Health Matters | Birth Defect Prevention Month

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Birth Defect Prevention Month

Birth defects affect one in every 33 babies in the United States each year. Prenatal care is very important in developing a happy and healthy baby, but it is just as important to live a healthy lifestyle before conception. Here are some tips to consider before and during your pregnancy:

Make a plan:
Even if you have not thought about having a baby recently, it may be something you want to consider later. Develop a plan and goals for yourself and your baby to help you stay on track with everything you need during your pregnancy.

Speak with your doctor:
If you are considering pregnancy, you should visit your primary health care provider or OBGYN to discuss pregnancy risks and preconception health care. Your doctor can help you create a plan of action for the duration of your pregnancy. Discuss with your doctor any medical conditions you are experiencing that my affect your tiny tot. Some health risks to consider discussing are sexually transmitted diseases, diabetes, thyroid disease, seizure disorders, high blood pressure, arthritis, eating disorders, and chronic diseases. Be sure to discuss your family history to help determine if you are more susceptible to any diseases or conditions.

Maintain a healthy lifestyle:
Your lifestyle behaviors may also affect your baby. Before considering pregnancy, you should reach and maintain a healthy weight. Exercising regularly and taking prenatal vitamins will help your body prepare for pregnancy. Also, consider taking Folic Acid along with your regular vitamins. Folic Acid helps create healthy new cells in your body, as well as help prevent major birth defects. The CDC recommends women take 400 micrograms of Folic Acid every day. If you smoke, use “street drugs,” or drink excessive amounts of alcohol, you should stop immediately. Seek help if you cannot stop on your own. These activities may harm your baby and cause birth defects.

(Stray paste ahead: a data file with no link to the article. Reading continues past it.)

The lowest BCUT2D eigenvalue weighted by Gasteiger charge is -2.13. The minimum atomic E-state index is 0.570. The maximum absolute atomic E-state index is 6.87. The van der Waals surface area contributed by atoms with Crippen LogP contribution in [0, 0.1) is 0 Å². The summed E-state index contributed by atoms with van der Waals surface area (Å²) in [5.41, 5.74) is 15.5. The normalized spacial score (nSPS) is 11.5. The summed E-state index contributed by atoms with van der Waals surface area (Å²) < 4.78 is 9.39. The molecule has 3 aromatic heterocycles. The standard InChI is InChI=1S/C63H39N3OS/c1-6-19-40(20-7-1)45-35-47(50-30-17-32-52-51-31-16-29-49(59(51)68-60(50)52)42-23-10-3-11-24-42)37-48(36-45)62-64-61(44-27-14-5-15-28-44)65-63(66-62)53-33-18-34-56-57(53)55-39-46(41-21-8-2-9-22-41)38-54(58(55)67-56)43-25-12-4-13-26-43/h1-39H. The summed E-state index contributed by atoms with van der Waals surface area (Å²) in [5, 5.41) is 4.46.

Pay attention to your surroundings:
Exposure to substances such as synthetic chemicals, metals, fertilizer, bug spray, and animal feces may affect your reproductive health and ability to produce healthy children. Instead, use non-toxic materials and personal care products and be sure to avoid any substances that could be harmful to you and your baby.

Preconception health care is not just for women:
Encourage your partner to live a healthy lifestyle as well. Having two healthy parents increases the chance that your baby will be healthy as well. Men and women may follow some of the same preconception tips, such as creating a reproductive life plan; preventing and treating any sexually transmitted diseases; stopping smoking and drinking excessively; avoiding toxic substances; and avoid using any drugs that may be harmful to the body. Factors such as type 1 diabetes, smoking cigarettes, heavy alcohol use, obesity, age, and diseases may affect a man’s ability to create healthy sperm.




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